When you can't use a system property to select the transformation engine, you can either instantiate the factory in your program directly, with code like this:

new org.apache.xalan.xsltc.trax.TransformerFactoryImpl(..)

Or, to get back runtime control, you can pass the name of the factory as an argument to the application, and use the ClassLoader to create a new instance of it.

Similarly, you can ensure you are using the Xalan implementation with this setting (or else direct the application to instantiate the factory class, as above):


Automatically Choosing Implementations with the "Smart Transformer"

The JAXP transformation API includes a "Smart Transformer" which automatically switches between Xalan and XSLTC processors within your application. It uses Xalan to create your Transformer objects, and XSLTC to create your Templates objects.

To use the switch, you use this setting for the factory system property:


For one-time transformations or transformations that require extensions supported by Xalan, and not XSLTC, you would use Transformer objects. For a repeated transformation where performance is critical, you would use Templates objects.

Again, it may or may not be wise (or possible) to control the factory setting with a system property. See the previous section for ideas on directing the application to instantiate a specific factory class.

JWSDP Security Considerations

When an application is running on a web server, such as the Java Web Services Developer Pack (JWSDP), with security enabled, the following permissions must be set:


    "/${webserver.home}/common/endorsed/xercesImpl.jar", "read";
    "/${webserver.home}/common/endorsed/xalan.jar", "read";

permission java.util.PropertyPermission
    "javax.xml.parser.SAXParserFactory", "read, write";
permission java.util.PropertyPermission
    "javax.xml.transform.TransformerFactory", "read, write";

permission java.util.PropertyPermission "user.dir",        "read";
permission java.util.PropertyPermission "file.separator",  "read";
permission java.util.PropertyPermission "line.separator",  "read";
permission java.util.PropertyPermission "JavaClass.debug", "read";

permission java.lang.RuntimePermission "createClassLoader";
permission java.lang.RuntimePermission "accessDeclaredMembers";

If read permission is not set for xercesImpl.jar, a potentially misleading error message is reported. A FactoryConfigurationError is thrown that says
   "Provider org.apache.crimson.jaxp.SAXParserFactoryImpl not found",
instead of
   "Provider org.apache.xerces.jaxp.SAXParserFactoryImpl not found".

Changes in JAXP RI Versions

Changes in JAXP RI version 1.2.4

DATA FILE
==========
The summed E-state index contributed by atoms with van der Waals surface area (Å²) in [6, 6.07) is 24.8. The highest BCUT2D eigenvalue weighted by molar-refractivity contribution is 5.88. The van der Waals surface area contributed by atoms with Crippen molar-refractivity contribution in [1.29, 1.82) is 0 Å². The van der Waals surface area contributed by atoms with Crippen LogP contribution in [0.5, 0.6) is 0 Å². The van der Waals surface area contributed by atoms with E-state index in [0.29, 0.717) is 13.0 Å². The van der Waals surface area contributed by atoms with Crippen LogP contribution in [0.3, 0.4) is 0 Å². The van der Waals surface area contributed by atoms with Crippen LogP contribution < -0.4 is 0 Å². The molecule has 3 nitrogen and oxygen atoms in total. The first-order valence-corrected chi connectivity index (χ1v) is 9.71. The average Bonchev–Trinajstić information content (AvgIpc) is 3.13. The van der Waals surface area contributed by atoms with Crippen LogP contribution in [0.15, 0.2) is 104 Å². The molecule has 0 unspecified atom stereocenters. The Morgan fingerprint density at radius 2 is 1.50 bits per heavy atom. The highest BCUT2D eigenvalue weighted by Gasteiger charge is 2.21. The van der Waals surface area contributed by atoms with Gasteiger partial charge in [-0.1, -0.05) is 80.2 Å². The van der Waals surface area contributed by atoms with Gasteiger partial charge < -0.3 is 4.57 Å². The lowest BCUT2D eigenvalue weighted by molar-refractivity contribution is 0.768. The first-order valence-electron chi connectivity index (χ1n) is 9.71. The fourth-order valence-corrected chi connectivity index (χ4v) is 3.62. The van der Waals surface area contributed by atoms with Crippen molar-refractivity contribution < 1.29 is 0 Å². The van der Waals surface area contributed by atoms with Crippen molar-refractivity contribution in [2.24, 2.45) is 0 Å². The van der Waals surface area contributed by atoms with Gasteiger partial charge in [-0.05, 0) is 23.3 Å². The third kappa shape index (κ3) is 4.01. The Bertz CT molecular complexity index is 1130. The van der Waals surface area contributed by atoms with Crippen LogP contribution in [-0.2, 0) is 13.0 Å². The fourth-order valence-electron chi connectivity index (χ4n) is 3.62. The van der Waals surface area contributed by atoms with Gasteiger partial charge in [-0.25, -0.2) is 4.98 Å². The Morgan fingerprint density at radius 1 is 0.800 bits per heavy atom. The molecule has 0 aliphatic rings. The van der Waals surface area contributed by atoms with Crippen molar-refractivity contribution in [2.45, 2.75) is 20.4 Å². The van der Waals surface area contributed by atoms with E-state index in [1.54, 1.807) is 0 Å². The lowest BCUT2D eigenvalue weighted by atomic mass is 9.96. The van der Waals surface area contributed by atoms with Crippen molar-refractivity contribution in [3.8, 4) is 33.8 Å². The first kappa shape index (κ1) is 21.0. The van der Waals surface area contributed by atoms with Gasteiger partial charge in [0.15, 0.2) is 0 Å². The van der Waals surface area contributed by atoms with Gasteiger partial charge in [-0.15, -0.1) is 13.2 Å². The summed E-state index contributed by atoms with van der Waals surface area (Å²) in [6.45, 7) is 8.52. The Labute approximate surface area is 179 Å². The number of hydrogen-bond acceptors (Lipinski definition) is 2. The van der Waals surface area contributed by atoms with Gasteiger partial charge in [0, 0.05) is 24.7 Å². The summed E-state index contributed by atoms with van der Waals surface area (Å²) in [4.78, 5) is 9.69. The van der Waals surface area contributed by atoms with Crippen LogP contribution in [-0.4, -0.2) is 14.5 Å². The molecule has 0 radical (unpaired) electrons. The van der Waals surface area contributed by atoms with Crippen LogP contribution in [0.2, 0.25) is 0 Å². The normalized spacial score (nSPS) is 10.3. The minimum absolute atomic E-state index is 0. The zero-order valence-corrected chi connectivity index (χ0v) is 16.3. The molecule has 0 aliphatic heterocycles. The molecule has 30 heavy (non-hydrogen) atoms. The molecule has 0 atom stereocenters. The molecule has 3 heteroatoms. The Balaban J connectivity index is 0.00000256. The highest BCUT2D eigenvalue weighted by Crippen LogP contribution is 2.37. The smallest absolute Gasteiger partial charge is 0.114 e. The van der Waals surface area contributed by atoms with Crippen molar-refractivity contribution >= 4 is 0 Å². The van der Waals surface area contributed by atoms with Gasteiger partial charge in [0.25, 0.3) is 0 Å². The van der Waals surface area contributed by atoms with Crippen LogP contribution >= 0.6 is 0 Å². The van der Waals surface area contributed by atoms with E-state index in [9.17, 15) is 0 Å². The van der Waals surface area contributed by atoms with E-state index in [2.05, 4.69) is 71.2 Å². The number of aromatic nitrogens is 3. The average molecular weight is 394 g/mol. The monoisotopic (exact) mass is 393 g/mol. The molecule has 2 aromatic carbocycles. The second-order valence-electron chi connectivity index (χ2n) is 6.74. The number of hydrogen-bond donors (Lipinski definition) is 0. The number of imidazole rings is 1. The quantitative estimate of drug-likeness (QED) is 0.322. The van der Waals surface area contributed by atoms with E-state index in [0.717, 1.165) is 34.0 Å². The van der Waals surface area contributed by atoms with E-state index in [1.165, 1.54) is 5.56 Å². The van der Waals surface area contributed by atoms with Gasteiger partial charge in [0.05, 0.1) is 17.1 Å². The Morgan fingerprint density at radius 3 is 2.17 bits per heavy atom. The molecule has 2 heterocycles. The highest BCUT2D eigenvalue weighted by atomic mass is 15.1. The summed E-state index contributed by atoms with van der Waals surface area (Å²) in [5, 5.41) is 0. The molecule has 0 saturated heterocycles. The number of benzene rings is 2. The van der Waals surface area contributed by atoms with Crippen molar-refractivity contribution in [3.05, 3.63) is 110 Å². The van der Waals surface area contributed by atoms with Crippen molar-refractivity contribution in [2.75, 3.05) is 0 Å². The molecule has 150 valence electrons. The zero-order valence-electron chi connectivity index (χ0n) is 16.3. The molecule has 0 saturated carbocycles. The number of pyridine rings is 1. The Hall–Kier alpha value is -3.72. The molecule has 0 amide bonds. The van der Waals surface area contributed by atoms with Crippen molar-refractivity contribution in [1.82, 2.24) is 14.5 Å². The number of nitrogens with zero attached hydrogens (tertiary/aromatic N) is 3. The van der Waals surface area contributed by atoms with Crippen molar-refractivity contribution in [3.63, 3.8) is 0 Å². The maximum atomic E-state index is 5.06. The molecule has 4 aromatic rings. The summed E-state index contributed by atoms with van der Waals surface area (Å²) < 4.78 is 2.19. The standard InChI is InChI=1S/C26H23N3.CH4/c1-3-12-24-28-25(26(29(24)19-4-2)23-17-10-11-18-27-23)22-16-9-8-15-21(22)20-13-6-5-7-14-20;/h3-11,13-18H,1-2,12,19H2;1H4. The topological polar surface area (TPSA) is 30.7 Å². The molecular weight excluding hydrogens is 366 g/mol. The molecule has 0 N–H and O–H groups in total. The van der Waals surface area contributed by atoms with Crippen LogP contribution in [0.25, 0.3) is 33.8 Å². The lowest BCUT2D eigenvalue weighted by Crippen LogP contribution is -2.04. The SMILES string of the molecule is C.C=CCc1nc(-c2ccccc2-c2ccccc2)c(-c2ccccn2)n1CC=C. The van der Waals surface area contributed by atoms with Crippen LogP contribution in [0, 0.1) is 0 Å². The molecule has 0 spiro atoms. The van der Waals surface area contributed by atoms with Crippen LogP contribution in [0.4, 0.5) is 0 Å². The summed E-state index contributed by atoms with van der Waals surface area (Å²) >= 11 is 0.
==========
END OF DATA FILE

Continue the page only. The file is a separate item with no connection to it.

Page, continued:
Changes in JAXP RI version 1.2.3

Changes in JAXP RI version 1.2.2

Changes in JAXP Ri version 1.2.1

Performance of Xerces parser improved significantly.

XSLTC was not included as part of this release, which was destined solely for the J2EE platform. 

Changes in JAXP RI version 1.2.0-FCS

The parser implementation changed from Xerces 2.0.0_01 to Xerces-J 2.0.1_01
(Xerces 2.0.1 final with controlled bug fixes). The Xalan XSLT processor
implementation was updated to xalan-j 2.3.1_01 (Xalan version 2.3.1 with
controlled bug fixes).

Finally, this release fully supports the proposed 1.2 JAXP specification,
which implements document validation using W3C XML Schema.

Changes In JAXP RI version 1.2.0-EA2

The parser implementation changed from Xerces 2.0.0 beta3 to Xerces-J 2.0.0_01 (Xerces 2.0.0 final with controlled bug fixes). The Xalan XSLT processor implementation was updated to xalan-j 2.3.0_01 (Xalan version 2.3.0 with controlled bug fixes).

The Xalan XSLTC processor was also added in this release. (It is used to compile a stylesheet into a transformation engine (translet) that is ready to run.)

This release fully supports the proposed 1.2 JAXP specification, which implements document validation using W3C XML Schema.

Changes in JAXP RI version 1.2.0-EA1

The parser implementation changed from Apache Crimson to Xerces 2 version 2.0.0 beta3. The XSLT processor implementation was updated to Xalan classic version 2.2.D14.

The parser supports W3C XML Schema but does not support all aspects of the proposed JAXP 1.2 specification. In particular, the ability to enforce that an instance document conforms to a particular schema has not been implemented. However, the validation portions of the specification can be used along with schema hints in the instance document.